Sense and Sensibility
Pub: Jan 2013
A modern retelling of Jane Austen’s classic novel, in which two sisters deal with the ups and downs of love.
“Sometimes,” she said loftily, “it is only a matter of recognition. Time means nothing. Nothing at all.”
Fans of modern-day retellings, here’s another one to check out! Trollope’s book based on Austen’s novel of the same name is probably one of the closer retellings that I’ve seen. Having just read the original, it was easy to see how nearly every scene lined up with one in the original, and nearly every conversation and turn of events was worked into the new story. Among the biggest differences — Marianne has asthma (thus her frequent illnesses), Margaret has more a personality of her own, and the antagonist (I won’t spoil it for you if you haven’t read it) is involved in drugs.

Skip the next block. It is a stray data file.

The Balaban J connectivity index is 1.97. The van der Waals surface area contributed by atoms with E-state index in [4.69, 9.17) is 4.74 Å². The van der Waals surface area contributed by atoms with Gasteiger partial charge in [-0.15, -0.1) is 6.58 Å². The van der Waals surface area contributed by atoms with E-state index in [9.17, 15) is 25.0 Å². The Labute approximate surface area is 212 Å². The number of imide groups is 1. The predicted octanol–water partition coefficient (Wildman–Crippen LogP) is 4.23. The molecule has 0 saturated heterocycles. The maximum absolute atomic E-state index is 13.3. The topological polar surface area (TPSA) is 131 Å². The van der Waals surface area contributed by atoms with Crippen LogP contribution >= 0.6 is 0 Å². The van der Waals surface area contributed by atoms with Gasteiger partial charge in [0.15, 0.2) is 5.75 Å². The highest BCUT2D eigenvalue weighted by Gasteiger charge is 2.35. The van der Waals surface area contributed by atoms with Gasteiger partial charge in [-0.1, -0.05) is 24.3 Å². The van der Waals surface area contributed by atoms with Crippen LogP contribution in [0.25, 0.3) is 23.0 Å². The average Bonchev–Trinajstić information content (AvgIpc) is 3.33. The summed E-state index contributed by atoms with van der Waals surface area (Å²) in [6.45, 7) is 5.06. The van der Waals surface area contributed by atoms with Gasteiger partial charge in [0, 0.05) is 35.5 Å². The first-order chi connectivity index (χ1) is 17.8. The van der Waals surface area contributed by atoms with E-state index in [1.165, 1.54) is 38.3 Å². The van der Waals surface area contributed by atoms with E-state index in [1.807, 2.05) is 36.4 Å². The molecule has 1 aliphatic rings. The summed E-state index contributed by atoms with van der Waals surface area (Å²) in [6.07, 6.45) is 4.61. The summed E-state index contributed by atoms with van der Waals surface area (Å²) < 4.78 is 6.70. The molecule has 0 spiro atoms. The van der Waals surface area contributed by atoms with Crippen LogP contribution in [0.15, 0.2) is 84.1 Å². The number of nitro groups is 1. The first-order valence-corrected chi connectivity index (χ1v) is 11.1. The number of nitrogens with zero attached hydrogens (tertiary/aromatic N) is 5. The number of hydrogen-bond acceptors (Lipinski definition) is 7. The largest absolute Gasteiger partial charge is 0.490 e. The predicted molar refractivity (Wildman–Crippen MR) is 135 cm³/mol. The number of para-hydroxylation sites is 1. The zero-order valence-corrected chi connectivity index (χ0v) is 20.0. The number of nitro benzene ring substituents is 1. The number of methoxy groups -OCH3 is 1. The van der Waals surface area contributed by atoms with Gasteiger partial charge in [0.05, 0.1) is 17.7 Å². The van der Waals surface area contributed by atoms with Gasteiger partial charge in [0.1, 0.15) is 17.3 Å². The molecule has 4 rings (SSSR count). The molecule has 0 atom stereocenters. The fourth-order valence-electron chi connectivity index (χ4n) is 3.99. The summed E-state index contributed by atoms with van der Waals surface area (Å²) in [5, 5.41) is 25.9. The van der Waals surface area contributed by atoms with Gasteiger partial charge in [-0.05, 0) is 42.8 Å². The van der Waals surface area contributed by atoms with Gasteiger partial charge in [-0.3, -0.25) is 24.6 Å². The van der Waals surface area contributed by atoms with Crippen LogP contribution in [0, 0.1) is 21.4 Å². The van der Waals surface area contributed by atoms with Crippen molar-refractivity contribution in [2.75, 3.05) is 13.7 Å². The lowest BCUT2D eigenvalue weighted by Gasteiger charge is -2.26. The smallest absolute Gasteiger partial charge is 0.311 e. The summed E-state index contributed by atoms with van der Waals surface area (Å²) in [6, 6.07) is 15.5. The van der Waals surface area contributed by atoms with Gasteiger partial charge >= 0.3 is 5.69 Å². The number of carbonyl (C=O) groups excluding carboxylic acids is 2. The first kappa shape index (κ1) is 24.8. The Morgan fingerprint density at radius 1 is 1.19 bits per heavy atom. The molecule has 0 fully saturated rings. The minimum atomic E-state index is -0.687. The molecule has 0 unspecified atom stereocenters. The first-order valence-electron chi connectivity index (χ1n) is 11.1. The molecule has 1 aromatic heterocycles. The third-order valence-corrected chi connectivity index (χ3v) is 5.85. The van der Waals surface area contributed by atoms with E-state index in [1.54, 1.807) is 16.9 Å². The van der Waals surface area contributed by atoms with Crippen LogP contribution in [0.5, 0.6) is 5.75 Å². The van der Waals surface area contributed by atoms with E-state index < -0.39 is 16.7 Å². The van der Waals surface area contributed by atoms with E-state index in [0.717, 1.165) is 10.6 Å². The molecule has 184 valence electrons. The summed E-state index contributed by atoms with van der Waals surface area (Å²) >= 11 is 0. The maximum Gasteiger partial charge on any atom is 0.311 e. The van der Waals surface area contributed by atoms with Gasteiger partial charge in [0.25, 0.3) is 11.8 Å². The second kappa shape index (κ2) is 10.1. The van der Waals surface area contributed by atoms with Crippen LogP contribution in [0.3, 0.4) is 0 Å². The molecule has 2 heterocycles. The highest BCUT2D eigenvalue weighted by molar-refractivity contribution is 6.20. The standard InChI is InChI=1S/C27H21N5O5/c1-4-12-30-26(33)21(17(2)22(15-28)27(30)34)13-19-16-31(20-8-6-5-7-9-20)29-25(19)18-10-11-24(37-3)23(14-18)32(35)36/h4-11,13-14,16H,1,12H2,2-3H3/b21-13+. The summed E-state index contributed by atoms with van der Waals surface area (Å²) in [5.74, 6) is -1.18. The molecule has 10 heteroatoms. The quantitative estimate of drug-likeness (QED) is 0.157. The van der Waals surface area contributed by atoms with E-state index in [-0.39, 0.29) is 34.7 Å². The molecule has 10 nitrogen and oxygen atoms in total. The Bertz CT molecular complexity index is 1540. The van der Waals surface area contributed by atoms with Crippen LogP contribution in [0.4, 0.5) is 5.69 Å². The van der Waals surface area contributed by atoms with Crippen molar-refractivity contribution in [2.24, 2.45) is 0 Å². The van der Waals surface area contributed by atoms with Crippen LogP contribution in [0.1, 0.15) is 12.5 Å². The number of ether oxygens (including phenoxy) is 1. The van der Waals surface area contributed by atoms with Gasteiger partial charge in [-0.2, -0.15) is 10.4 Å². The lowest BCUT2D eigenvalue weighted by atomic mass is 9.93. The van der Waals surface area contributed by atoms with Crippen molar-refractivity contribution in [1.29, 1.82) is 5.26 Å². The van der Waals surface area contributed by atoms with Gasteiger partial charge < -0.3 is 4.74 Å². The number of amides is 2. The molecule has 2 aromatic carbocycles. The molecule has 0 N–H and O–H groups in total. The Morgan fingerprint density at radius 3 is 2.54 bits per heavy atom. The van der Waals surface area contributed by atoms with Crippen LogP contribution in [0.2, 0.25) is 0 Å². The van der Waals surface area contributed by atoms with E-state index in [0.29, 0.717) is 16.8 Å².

Also among the differences was more angst — or perhaps it’s just more recognizable as angst in modern form. Whatever the case, I didn’t feel nearly as sympathetic towards Marianne or Elinor in this version than in the original, mostly because I got a little sick of them pinning all their hopes and dreams on the men in their lives. In Austen’s time, reliance on men and their money made sense due to the way their society was set up, but in modern times, it just made them look a bit pathetic. If anything, it creates an interesting comparison between how the interminglings of love, marriage, family, and finances have changed in the last two hundred years.